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Then reafon fafely with you.-Therefore, be it known,

As to us, to all the world, that Caius Marcius
Wears this war's garland: in token of the which,
My noble fteed, known to the camp, I give him,
With all his trim bèlonging; and, from this time,
For what he did before Corioli, call him, 4
With all the applause and clamour of the hoft,
Caius Marcius Coriolanus. 5-Bear

The addition nobly ever!

Flourish. Trumpets found, and drums.

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ALL. Caius Marcius Coriolanus!

COR. I will go wash;

And when my face is fair, you fhall perceive
Whether I blufh, or no: Howbeit, I thank you:-
I mean to ftride your fteed; and, at all times,
To undercreft your good addition,

To the fairness of my power.


For what he did &c.] So, in the old tranflation of Plutarch: After this fhowte and noyfe of the affembly was fomewhat appealed, the conful Cominius beganne to fpeake in this forte. We cannot compell Martius to take these giftes we offer him, if he will not receaue them: but we will geue him fuche a rewarde for the noble feruice he hath done, as he cannot refuse. Therefore we doe order and decree, that henceforth he be called Coriolanus, onles his valiant acts haue wonne him that name before our nomination. STEEVENS.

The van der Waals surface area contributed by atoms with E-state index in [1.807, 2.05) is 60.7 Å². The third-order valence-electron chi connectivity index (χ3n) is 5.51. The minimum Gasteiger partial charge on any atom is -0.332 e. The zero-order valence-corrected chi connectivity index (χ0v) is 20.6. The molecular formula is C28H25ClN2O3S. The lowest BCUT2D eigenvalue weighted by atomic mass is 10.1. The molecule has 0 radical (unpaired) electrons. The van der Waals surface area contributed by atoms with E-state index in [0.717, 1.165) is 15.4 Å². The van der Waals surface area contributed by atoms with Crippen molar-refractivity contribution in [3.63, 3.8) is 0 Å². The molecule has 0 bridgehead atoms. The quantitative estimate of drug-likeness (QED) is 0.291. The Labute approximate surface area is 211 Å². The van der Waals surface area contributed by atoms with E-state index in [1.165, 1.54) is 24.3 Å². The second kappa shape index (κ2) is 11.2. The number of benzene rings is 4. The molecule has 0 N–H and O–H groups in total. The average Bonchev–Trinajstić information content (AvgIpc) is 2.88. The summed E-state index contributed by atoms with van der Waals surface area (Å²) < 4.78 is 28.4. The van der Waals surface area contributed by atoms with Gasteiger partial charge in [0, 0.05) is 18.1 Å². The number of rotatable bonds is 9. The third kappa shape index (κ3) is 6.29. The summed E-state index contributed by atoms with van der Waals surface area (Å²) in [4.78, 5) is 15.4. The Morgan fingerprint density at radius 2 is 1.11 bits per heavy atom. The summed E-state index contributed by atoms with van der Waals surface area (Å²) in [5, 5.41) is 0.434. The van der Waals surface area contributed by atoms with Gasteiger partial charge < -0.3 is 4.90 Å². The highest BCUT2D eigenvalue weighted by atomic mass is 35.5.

The folio-Marcus Caius Coriolanus. STEEVENS.

6 To undercreft your good addition,

To the fairness of my power. A phrafe from heraldry, fignifying, that he would endeavour to fupport his good opinion of him. WARBURTON.

I understand the meaning to be, to illuftrate this honourable diftin&tion you have conferred on me by fresh defervings to the extent of my power. To undercreft, I should guess, fignifies properly, to wear beneath the creft as a part of a coat of arms. The name or title now given feems to be confidered as the creft; the VOL. XVII. S


So, to our tent:

Were, ere we do repofe us, we will write
To Rome of our success.-You, Titus Lartius,
Muft to Corioli back: fend us to Rome


The best, with whom we may articulate, 9

For their own good, and ours.


I fhall, my lord. COR. The gods begin to mock me. I that now Refus'd moft princely gifts, am bound to beg Of my lord general.


Take it 'tis yours.-What is't?

COR. I fometime lay, here in Corioli,
At a poor man's houfe; he us'd me kindly:
He cry'd to me; I saw him prisoner;

But then Aufidius was within my view,
And wrath o'erwhelm'd my pity: I requeft you

promised future achievements as the future additions to that coat.


When two engage on equal terms, we fay it is fair; fairness may therefore be equality; in proportion equal to my power. JOHNSON. "To the fairness of my power"— is, as fairly as I can.